"Democracy was good talk with which to win the favor of the people and thereby accomplish ulterior objectives. Jackson never really championed the cause of the people; he only invited them to champion his."
Thomas P. Abernethy, From Frontier to Plantation in Tennessee ( Memphis, 1955).
"In four short years Jackson had led his party from bitter opposition to the 'consolidating' tendencies of John Quincy Adams to a form of authoritarianism that outdid even the Alien and Sedition Acts of Adams' father. The individualistic democracy of the frontier lost ground to the cult of power so dear to wealth and property."
Charles M. Wiltse, John C. Calhoun Nullifier, 1829-1839 ( New York, 1949).
"At last these Western forces of aggressive nationalism and democracy took possession of the government in the person of the man who best embodied them, Andrew Jackson."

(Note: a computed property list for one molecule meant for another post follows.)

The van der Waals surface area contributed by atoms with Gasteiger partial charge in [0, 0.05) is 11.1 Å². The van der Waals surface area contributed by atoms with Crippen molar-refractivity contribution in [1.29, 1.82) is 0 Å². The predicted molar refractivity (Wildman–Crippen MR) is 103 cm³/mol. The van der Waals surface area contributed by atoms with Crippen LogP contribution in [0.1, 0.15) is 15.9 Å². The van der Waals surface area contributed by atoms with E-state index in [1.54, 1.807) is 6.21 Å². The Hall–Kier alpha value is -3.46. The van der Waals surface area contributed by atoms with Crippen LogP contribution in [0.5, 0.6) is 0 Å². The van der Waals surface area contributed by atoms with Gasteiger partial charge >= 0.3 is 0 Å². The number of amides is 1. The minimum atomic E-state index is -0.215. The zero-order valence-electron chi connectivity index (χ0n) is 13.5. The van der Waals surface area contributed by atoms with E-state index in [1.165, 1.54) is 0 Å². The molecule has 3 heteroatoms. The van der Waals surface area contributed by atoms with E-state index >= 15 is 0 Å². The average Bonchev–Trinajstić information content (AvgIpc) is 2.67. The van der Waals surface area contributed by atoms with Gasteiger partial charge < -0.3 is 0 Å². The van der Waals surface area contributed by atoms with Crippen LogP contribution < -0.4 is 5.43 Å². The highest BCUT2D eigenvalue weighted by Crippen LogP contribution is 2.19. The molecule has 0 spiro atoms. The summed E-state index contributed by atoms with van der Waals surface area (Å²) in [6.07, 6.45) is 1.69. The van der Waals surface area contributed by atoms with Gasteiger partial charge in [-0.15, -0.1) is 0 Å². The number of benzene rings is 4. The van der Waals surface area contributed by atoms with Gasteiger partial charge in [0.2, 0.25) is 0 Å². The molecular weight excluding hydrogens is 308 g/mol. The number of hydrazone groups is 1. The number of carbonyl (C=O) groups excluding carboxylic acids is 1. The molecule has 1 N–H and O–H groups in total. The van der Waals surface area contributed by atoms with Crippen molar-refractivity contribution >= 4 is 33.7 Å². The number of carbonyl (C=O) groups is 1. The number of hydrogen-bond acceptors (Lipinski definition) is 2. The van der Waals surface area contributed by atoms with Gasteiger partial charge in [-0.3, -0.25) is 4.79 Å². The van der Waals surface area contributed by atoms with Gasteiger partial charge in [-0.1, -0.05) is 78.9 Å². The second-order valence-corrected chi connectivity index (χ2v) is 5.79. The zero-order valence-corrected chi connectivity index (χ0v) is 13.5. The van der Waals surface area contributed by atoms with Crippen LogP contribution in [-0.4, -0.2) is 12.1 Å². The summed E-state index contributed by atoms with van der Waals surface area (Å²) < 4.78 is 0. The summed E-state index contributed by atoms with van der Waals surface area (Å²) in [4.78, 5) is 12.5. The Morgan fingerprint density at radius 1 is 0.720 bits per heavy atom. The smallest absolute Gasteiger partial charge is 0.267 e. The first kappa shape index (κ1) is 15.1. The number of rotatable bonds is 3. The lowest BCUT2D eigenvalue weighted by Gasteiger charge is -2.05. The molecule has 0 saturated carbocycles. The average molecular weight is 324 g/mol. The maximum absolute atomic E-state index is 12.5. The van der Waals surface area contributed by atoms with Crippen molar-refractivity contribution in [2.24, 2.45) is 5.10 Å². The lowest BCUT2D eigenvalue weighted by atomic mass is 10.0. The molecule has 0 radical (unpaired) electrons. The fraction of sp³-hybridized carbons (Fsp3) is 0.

Frederick J. Turner, The Frontier in American History ( New York, 1920; 1962).
"Yet, in a third field came his greatest service--his Homeric battles for the preservation of our democratic institutions and the subordination of money to men in the determination of national policies."
Claude G. Bowers, Making Democracy a Reality: Jefferson, Jackson, and Polk ( Memphis, 1954).
"The subsequent history of the United States offers no evidence that the influence of wealth was lessened by Jackson's reforms. The sole result of his effort was the elimination of the one bank that had public responsibility for the general welfare and sufficient capital and strength to protect and sustain the national economy. . . . Only the speculators and those so rich that they could not be hurt profited as the nation